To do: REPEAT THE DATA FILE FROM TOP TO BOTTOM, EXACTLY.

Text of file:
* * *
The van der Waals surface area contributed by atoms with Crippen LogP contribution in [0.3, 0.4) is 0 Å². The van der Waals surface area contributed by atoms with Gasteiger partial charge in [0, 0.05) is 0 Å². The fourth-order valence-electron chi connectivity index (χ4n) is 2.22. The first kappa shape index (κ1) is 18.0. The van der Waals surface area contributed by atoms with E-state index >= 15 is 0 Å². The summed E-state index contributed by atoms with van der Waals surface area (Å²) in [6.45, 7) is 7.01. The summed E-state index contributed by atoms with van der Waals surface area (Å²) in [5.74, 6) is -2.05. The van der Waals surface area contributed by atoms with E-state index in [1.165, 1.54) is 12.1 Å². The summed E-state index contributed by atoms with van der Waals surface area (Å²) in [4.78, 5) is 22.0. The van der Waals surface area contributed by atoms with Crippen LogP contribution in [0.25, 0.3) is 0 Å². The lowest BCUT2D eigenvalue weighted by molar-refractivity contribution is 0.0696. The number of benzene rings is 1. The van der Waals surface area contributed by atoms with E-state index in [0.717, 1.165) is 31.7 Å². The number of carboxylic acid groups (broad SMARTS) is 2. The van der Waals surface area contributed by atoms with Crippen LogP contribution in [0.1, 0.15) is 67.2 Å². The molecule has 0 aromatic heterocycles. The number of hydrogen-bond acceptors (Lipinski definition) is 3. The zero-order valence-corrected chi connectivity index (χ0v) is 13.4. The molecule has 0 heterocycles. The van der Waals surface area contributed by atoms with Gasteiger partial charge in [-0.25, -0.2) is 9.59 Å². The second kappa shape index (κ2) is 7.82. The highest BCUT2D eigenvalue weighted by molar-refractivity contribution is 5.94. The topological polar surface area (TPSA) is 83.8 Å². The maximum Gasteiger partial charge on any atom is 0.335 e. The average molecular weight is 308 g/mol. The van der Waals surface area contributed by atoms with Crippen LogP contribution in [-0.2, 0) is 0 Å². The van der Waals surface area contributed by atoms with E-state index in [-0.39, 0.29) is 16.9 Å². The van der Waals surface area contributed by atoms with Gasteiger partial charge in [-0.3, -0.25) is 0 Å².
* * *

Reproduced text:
The van der Waals surface area contributed by atoms with Crippen LogP contribution in [0.3, 0.4) is 0 Å². The van der Waals surface area contributed by atoms with Gasteiger partial charge in [0, 0.05) is 0 Å². The fourth-order valence-electron chi connectivity index (χ4n) is 2.22. The first kappa shape index (κ1) is 18.0. The van der Waals surface area contributed by atoms with E-state index >= 15 is 0 Å². The summed E-state index contributed by atoms with van der Waals surface area (Å²) in [6.45, 7) is 7.01. The summed E-state index contributed by atoms with van der Waals surface area (Å²) in [5.74, 6) is -2.05. The van der Waals surface area contributed by atoms with E-state index in [1.165, 1.54) is 12.1 Å². The summed E-state index contributed by atoms with van der Waals surface area (Å²) in [4.78, 5) is 22.0. The van der Waals surface area contributed by atoms with Crippen LogP contribution in [0.25, 0.3) is 0 Å². The lowest BCUT2D eigenvalue weighted by molar-refractivity contribution is 0.0696. The number of benzene rings is 1. The van der Waals surface area contributed by atoms with E-state index in [0.717, 1.165) is 31.7 Å². The number of carboxylic acid groups (broad SMARTS) is 2. The van der Waals surface area contributed by atoms with Crippen LogP contribution in [0.1, 0.15) is 67.2 Å². The molecule has 0 aromatic heterocycles. The number of hydrogen-bond acceptors (Lipinski definition) is 3. The zero-order valence-corrected chi connectivity index (χ0v) is 13.4. The molecule has 0 heterocycles. The van der Waals surface area contributed by atoms with Gasteiger partial charge in [-0.25, -0.2) is 9.59 Å². The second kappa shape index (κ2) is 7.82. The highest BCUT2D eigenvalue weighted by molar-refractivity contribution is 5.94. The topological polar surface area (TPSA) is 83.8 Å². The maximum Gasteiger partial charge on any atom is 0.335 e. The average molecular weight is 308 g/mol. The van der Waals surface area contributed by atoms with Crippen LogP contribution in [-0.2, 0) is 0 Å². The van der Waals surface area contributed by atoms with E-state index in [-0.39, 0.29) is 16.9 Å². The van der Waals surface area contributed by atoms with Gasteiger partial charge in [-0.3, -0.25) is 0 Å².